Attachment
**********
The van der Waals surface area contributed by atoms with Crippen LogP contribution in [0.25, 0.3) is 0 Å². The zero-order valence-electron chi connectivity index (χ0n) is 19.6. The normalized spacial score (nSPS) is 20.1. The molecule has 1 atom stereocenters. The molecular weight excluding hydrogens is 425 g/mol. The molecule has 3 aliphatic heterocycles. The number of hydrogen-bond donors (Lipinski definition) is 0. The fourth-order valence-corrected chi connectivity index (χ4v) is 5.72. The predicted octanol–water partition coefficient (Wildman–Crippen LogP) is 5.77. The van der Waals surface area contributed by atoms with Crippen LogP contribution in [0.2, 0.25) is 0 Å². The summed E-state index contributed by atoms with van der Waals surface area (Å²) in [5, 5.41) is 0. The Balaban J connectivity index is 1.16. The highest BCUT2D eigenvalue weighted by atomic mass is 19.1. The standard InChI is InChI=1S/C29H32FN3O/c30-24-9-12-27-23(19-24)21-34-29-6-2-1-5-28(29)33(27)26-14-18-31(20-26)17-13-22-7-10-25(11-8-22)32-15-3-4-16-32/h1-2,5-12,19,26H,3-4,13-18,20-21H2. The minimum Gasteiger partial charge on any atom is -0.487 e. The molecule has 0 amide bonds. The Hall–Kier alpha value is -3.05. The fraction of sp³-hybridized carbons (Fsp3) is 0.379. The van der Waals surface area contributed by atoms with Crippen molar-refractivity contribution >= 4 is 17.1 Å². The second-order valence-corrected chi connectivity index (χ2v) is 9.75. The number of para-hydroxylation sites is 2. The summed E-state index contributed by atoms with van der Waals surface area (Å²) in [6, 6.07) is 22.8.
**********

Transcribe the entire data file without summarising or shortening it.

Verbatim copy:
The van der Waals surface area contributed by atoms with Crippen LogP contribution in [0.25, 0.3) is 0 Å². The zero-order valence-electron chi connectivity index (χ0n) is 19.6. The normalized spacial score (nSPS) is 20.1. The molecule has 1 atom stereocenters. The molecular weight excluding hydrogens is 425 g/mol. The molecule has 3 aliphatic heterocycles. The number of hydrogen-bond donors (Lipinski definition) is 0. The fourth-order valence-corrected chi connectivity index (χ4v) is 5.72. The predicted octanol–water partition coefficient (Wildman–Crippen LogP) is 5.77. The van der Waals surface area contributed by atoms with Crippen LogP contribution in [0.2, 0.25) is 0 Å². The summed E-state index contributed by atoms with van der Waals surface area (Å²) in [5, 5.41) is 0. The Balaban J connectivity index is 1.16. The highest BCUT2D eigenvalue weighted by atomic mass is 19.1. The standard InChI is InChI=1S/C29H32FN3O/c30-24-9-12-27-23(19-24)21-34-29-6-2-1-5-28(29)33(27)26-14-18-31(20-26)17-13-22-7-10-25(11-8-22)32-15-3-4-16-32/h1-2,5-12,19,26H,3-4,13-18,20-21H2. The minimum Gasteiger partial charge on any atom is -0.487 e. The molecule has 0 amide bonds. The Hall–Kier alpha value is -3.05. The fraction of sp³-hybridized carbons (Fsp3) is 0.379. The van der Waals surface area contributed by atoms with Crippen molar-refractivity contribution >= 4 is 17.1 Å². The second-order valence-corrected chi connectivity index (χ2v) is 9.75. The number of para-hydroxylation sites is 2. The summed E-state index contributed by atoms with van der Waals surface area (Å²) in [6, 6.07) is 22.8.